The Reading section measures your ability to understand academic passages in English. You will read passages and answer questions about them. Answer all questions based on what is stated or implied in the passages.

You will read three passages. You have 60 minutes to read the passages and answer the questions.

Most questions are worth one point, but the last question in each set is worth more than one point. The directions indicate how many points you may receive.

Some passages include a word or phrase in bold type. For these words and phrases, you will see a definition in a glossary at the end of the passage.

Reading 1


1                                 Earth’s immense interior has never been explored directly, and its mysteries have long been a subject of imagination and conjecture. One seventeenth–century map depicted the planet’s interior as a cavern with numerous chambers, each filled with air, water, or fire. Two centuries later, in the novel Journey to the Center of the Earth, Jules Verne described the subterranean world as a yawning abyss filled with giant sea serpents and other horrifying creatures. Many prominent scientists proposed hypotheses about Earth’s structure, including Edmond Halley, who in 1692 described the interior as mostly hollow, with three concentric shells rotating around a core. According to Halley, each shell had its own magnetic poles, and gaseous atmospheres separated the shells.

2                                 Today, scientists believe that Earth has a solid iron core, approximately the size of the moon, with an outer core of liquid iron and nickel, surrounded by a solid mantle and a crust of tectonic plates. Most knowledge about the interior comes from analysis of variations in the speed of seismic waves recorded during earthquakes. The invention of the seismograph in 1875 was critical in the development of a detailed picture of the planet’s structure. By the early twentieth century, a global network of seismographs allowed scientists to record earthquake activity around the world. When an earthquake occurs, it releases seismic waves that race through the planet’s body. These waves are measured by the thousands of seismographs worldwide. Seismic waves tend to travel in a straight line and at an unchanging velocity as long as they pass through a homogeneous medium at constant temperature and pressure. Changes in speed indicate that the waves are passing through materials of varied composition and structure at different temperatures and pressures.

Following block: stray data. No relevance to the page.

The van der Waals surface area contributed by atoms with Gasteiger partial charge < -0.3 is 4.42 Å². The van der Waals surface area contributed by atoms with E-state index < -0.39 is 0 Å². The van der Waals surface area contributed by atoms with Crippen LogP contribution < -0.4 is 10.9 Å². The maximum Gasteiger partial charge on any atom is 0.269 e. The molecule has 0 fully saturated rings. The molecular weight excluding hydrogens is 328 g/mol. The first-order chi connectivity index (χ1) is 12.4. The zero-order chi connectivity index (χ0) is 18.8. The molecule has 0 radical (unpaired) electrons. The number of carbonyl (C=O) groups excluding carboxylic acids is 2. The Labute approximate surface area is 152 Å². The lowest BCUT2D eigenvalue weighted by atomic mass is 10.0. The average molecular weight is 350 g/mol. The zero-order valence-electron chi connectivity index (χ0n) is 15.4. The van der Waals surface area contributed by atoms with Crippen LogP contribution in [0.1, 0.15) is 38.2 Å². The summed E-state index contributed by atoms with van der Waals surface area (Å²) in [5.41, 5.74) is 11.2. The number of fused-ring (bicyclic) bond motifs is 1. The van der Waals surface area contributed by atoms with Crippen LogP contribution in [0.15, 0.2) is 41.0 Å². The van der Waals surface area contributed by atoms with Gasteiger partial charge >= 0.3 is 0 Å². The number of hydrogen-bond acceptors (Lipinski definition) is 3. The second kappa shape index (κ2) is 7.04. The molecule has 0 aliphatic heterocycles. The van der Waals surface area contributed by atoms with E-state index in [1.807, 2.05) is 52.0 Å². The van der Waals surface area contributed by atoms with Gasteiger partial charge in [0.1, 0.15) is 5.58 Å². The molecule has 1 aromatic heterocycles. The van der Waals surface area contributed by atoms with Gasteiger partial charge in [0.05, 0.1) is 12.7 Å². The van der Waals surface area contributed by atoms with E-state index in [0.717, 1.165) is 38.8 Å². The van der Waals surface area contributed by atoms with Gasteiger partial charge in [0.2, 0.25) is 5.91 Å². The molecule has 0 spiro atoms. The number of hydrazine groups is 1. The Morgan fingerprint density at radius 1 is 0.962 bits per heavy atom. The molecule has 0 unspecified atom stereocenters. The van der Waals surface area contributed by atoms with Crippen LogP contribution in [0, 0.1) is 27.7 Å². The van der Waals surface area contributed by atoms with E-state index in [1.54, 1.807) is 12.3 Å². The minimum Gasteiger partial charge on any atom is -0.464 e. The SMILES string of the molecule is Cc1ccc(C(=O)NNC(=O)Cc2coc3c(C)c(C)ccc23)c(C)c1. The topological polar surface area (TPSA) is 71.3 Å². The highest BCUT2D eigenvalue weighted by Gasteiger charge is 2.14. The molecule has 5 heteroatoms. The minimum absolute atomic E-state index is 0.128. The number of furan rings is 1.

3                                 During an earthquake, some seismic waves move across the surface, causing great damage. Other, less destructive waves travel through the body of the planet. Those traveling through the body are classified as either primary waves (P–waves) or secondary waves (S–waves). The speeds and paths of both types of body waves vary with the density and elasticity of the materials they encounter. P–waves travel very quickly and are the first waves to reach seismographs. Solid, liquid, or gaseous materials conduct P–waves at different rates. When P–waves pass through solid rock, an elastic medium, the rock is compressed and then quickly returns to its original volume, which causes the waves to accelerate in velocity. In contrast, when P–waves enter a liquid or a gas, which are not elastic, the waves decrease in speed. S–waves move at about half the speed of P–waves and are slower in reaching seismographs. As S–waves undulate through the planet, they create shear forces that tear rocks apart. S–waves can pass only through solid materials. Liquids are not elastic, and hence cannot deform and then return to their original shape; they simply flow away from the shearing stress.

4                                 Earth’s interior is filled with layers of rocks and metals, which are subjected to increasing heat and pressure at deeper levels. By analyzing the data from seismic waves, scientists have been able to identify the materials that compose each layer. When seismic waves move between layers, their paths suddenly change. When they meet a boundary between regions differing in density, the waves are deflected from their paths. As waves travel deeper through the interior, they increase in velocity, and the deeper segment of a wave front travels faster than segments that are less deep. Any given layer becomes more rigid with increasing depth, and the velocity of seismic waves increases with the rigidity of the materials composing the layer. Seismic waves increase in speed as they pass through colder regions, where the rocks are more rigid than surrounding rocks. Conversely, waves slow down when they pass through warmer regions, where the rocks are less rigid than surrounding rocks.

5                                 Through the process of seismic tomography, which uses seismic waves to provide three– dimensional images, scientists now have a detailed map of Earth’s interior. By synthesizing data from hundreds of thousands of earthquakes, computers have generated a sequence of cross-sectional views, which together form a three–dimensional image of the planet. Seismic tomography reveals that the outer surface of Earth’s core is not smooth and featureless, as scientists once believed. In some places the outer core projects upward into the mantle, while in other places the mantle extends downward into the liquid outer core.